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drugs Soundsuit, 2011, found rugs and mixed media, the MFAH, gift of Barbara and Michael Gamson in memory of Peter C. Marzio. Photo by James Prinz Photography, Chicago. Courtesy of the artist and Jack Shainman Gallery, New York. © Nick Cave.” src=”http://artsandculturehouston.com/wp-content/uploads/2013/02/Set-1_Cave-Soundsuit.jpg” width=”500″ height=”667″ /> Nick Cave, Soundsuit, 2011, found rugs and mixed media, the MFAH, gift of Barbara and Michael Gamson in memory of Peter C. Marzio. Photo by James Prinz Photography, Chicago. Courtesy of the artist and Jack Shainman Gallery, New York. © Nick Cave.

Amidst the Museum of Fine Arts, Houston’s high-profile goings-on – the Prado exhibition (through March 31), the Picasso show (through May 27), WAR/PHOTOGRAPHY’s U.S. tour and the MFAH’s participation in South Korea’s first historical American art survey – it’s understandable, if unfortunate, that the museum hasn’t been hyping a homegrown gem of a show.

Here’s hoping The Abstract Impulse: Selections from the Modern and Contemporary Collections turns out to be a sleeper hit, because it provides at least one answer to one hell of a parlor-game question: What would Mari Carmen Ramírez, the MFAH’s celebrated curator of Latin American art, do if she got her hands on the museum’s other post-1900 collections?

We’re used to seeing Ramírez smartly contextualize her renowned department’s holdings across national borders and avant-garde movements, as in the recent Constructed Dialogues: Concrete, Geometric, and Kinetic Art from the Latin American Collection. But The Abstract Impulse, an interdisciplinary, truly international selection, puts artists she’s gradually made familiar to Houston audiences – Roberto Matta, Lygia Clark and Francisco Matto, among others – in dialogue not just with each other but with their counterparts in the United States, Europe and (less often) elsewhere. Photography and decorative arts are also part of the mix, as in the recent collection show American Made.

With one exception – a 1901 photo by the French physicist Henri Becquerel, whose experiments with phosphorescence using Lumière photographic plates led to his co-discovery of radioactivity – the works date from the 1930s, when international abstraction was already well under way, to the present. Then again, you could call Linda Connor’s contact print of a glass negative of a lunar eclipse another exception, since the negative was made in 1898, or a half-exception, since Connor made her print in 1995.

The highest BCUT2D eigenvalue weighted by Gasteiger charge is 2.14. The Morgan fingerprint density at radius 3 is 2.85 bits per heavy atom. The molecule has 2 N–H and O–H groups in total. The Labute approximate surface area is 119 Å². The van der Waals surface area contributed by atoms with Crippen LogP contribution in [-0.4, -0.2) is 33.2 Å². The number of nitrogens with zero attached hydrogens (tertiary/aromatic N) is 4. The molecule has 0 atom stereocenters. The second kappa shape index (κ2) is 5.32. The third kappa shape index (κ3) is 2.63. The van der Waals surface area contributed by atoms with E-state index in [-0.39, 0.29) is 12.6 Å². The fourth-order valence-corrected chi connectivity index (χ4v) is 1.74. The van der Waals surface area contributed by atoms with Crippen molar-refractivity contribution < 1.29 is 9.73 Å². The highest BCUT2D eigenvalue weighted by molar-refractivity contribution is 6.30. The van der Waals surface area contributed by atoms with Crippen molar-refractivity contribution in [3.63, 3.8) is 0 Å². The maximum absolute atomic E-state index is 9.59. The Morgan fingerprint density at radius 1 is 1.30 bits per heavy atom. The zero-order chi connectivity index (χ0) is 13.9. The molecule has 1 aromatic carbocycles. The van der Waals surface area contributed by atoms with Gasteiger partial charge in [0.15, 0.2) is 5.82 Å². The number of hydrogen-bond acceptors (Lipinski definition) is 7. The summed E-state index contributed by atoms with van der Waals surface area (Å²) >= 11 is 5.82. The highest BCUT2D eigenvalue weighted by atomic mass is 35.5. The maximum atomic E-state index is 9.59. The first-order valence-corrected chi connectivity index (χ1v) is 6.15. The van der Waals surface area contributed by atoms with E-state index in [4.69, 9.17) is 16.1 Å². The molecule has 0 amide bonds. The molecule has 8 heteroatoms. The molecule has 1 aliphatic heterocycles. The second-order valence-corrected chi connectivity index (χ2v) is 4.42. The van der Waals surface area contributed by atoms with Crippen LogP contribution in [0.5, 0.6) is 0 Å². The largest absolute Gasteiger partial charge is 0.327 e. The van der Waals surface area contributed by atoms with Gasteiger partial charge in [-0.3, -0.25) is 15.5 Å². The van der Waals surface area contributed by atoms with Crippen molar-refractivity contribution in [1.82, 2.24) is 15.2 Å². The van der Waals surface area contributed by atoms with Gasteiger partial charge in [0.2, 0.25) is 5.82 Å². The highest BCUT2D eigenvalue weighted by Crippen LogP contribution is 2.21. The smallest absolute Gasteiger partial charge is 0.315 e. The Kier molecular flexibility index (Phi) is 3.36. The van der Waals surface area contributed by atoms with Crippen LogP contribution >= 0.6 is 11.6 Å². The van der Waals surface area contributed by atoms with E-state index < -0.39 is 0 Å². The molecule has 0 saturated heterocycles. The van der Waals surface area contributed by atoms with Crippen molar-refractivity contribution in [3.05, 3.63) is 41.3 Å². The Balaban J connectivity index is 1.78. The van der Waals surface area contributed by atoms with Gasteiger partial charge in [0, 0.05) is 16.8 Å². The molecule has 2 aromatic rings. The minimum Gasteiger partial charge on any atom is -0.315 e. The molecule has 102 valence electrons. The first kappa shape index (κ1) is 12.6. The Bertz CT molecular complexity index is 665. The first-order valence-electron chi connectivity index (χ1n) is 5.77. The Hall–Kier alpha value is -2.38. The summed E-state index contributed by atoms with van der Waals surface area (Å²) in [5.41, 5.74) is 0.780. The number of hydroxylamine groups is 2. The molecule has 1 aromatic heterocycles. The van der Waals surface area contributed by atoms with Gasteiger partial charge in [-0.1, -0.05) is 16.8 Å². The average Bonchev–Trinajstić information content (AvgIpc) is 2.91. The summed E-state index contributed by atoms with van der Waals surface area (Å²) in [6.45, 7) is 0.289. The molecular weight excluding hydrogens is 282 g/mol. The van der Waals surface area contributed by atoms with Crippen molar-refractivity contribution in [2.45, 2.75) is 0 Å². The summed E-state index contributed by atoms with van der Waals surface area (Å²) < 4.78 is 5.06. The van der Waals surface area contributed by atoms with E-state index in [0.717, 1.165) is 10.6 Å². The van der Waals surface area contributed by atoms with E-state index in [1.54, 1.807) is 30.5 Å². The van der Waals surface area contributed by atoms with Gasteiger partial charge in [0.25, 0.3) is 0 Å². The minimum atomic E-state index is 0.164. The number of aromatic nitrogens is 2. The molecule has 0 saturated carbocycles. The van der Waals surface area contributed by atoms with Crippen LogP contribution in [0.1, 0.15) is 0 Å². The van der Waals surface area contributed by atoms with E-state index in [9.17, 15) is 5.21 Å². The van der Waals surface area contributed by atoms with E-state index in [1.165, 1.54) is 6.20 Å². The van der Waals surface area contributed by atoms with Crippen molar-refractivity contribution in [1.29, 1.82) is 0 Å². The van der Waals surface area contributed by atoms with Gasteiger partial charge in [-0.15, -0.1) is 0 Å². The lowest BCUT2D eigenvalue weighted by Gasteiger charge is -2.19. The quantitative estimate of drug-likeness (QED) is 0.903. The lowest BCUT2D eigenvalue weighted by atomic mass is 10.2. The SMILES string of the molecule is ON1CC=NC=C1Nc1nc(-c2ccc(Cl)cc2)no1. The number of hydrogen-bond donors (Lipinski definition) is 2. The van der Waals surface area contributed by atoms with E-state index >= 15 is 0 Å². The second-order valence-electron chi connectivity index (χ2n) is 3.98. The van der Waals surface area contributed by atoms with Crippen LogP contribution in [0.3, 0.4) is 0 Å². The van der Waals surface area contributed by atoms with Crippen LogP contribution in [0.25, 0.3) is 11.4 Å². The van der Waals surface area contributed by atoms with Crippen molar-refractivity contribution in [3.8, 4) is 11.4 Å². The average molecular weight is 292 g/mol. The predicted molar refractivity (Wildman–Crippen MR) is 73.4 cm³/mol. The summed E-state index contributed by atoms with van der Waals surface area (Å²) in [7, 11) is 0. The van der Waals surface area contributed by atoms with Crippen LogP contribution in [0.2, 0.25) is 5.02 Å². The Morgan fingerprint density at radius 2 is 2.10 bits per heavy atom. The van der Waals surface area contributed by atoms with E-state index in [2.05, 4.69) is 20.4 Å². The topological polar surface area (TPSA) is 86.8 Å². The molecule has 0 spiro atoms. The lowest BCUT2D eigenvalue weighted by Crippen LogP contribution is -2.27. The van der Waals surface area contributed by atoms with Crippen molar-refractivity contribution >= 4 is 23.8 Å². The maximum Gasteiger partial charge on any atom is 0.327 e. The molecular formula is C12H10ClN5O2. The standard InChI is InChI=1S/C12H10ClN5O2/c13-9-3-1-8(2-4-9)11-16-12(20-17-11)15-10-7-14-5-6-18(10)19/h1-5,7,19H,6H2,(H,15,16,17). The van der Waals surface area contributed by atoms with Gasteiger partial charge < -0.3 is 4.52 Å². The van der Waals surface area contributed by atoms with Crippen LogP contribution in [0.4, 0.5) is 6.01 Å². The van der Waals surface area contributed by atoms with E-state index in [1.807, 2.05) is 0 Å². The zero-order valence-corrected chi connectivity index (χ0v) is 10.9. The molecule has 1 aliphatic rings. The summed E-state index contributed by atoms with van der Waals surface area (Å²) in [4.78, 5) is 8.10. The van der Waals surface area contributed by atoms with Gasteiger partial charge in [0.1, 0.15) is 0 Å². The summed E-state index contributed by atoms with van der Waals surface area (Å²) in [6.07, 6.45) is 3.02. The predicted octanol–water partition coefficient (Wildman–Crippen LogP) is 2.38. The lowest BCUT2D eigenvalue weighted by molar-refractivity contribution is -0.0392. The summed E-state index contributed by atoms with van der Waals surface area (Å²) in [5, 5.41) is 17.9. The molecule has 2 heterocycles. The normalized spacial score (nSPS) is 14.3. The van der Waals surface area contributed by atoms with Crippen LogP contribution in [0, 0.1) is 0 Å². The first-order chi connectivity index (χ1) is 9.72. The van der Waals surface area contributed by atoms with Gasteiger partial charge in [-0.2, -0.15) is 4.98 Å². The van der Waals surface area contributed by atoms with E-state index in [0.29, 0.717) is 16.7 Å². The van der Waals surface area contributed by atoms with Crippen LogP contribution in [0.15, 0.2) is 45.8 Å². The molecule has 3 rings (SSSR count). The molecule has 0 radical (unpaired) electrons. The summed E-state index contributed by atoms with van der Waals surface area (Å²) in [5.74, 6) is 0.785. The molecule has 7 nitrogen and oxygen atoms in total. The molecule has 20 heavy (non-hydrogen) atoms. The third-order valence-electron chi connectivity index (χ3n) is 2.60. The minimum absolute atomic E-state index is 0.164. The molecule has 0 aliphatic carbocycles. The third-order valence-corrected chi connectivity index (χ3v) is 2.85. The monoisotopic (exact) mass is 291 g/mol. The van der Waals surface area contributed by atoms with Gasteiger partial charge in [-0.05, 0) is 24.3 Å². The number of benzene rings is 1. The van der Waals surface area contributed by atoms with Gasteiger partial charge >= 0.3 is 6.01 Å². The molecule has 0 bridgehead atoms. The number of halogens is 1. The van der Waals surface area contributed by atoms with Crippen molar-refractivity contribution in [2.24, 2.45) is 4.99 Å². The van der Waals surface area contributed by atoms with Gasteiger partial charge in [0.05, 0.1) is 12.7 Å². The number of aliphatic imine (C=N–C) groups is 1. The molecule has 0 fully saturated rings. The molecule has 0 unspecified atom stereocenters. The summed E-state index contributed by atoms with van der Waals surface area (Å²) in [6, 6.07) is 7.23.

Or you could just call it breathtakingly beautiful, which it is. The chance to see Connor’s radiant print in close proximity to Becquerel’s photo-experiment and Clark’s eclipse-like tondo painting Ovo (1959) has to rank as one of the top perks of being alive in Houston in 2013. Extending her riff on the primal shape of the circle, Ramírez adds to the mix huge black sculptures by Peter Shelton, one chute-like, one donut-shaped; a newly acquired Nick Cave Soundsuit whose found rugs are bedecked with circular motifs; Kenneth Noland’s iconic 1959 color-field painting Half; and Gloria Graham’s mesmerizing graphite drawing Numbered Breaths: 4270 Breaths (2000).

Linda Connor, January 22, 1898, 1995, gelatin silver print, the MFAH, gift of Carey C. Shuart, the Manfred Heiting Collection. © Linda Connor.

Linda Connor, January 22, 1898, 1995, gelatin silver print, the MFAH, gift of Carey C. Shuart, the Manfred Heiting Collection. © Linda Connor.

The show is packed with poetic juxtapositions and visual rhymes that serve the artworks well. William Baziotes’s post-surrealist dreamscapes tend to recede in the company of works by his fellow abstract expressionists, but here you can really see Trance (1953) on what feel like its own terms. The painting’s black central mass is echoed by the craggy form in James Brown’s stoneware sculpture Stabat Mater Black (1988), while its green, long-limbed dancer-like shape finds a 3-D ringer in Philippe Starck’s painted aluminum W.W. Stool. The stool’s green is a paler version of that of Ken Price’s ceramic sculpture Bumps (1999), whose oozing forms are mirrored in a 1980 black-and-white Aaron Siskind photo of volcanic formations.

Not all of Ramírez’s groupings involve such freewheeling time travel. One intercontinental gathering of works from the early 1960s puts movements such as Art Informel (represented here by Antoni Tàpies), Arte Povera (Alberto Burri) and Nouveau Réalisme (Jean Tinguely) into dialogue with late abstract expressionism (Conrad Marca-Relli), late surrealism (Matta), and even the CoBrA movement (Corneille), which rejected surrealism’s theoretical approach in favor of spontaneity and unfettered expression. Corneille’s Printemps Noir (1963-64), created shortly after he began painting on a flat table instead of an easel while using brighter colors and increasingly figurative elements, is one of the show’s freshest paintings.

I haven’t even mentioned how Ramírez flanks a Brassaï graffiti photograph with Richard Pousette-Dart’s powerful Fugue #4 (1947) and Matto’s sublimely simple wood Venus (1979). Or the sightline leading the eye from Julio Gonzalez’s bronze Cactus Woman (1939-40) to a similar gesture in Matta’s 1940s drawing La Pipe (Pour 120 Journées du Marquis de Sade), a new acquisition.

But you’ll make your own discoveries in this densely packed show, the first in a series of exhibitions aimed at rethinking how the MFAH displays its rapidly growing 20th– and 21st-century holdings – or, as director Gary Tinterow puts it, “to see how many different ways we can slice and dice a story of modern art.” The first cut may not be the deepest, but in Ramírez’s hands, it’s anything but dull.

–DEVON BRITT-DARBY


The Abstract Impulse: Selections from the Modern and Contemporary Collections
Museum of Fine Arts, Houston
February 3-May 5

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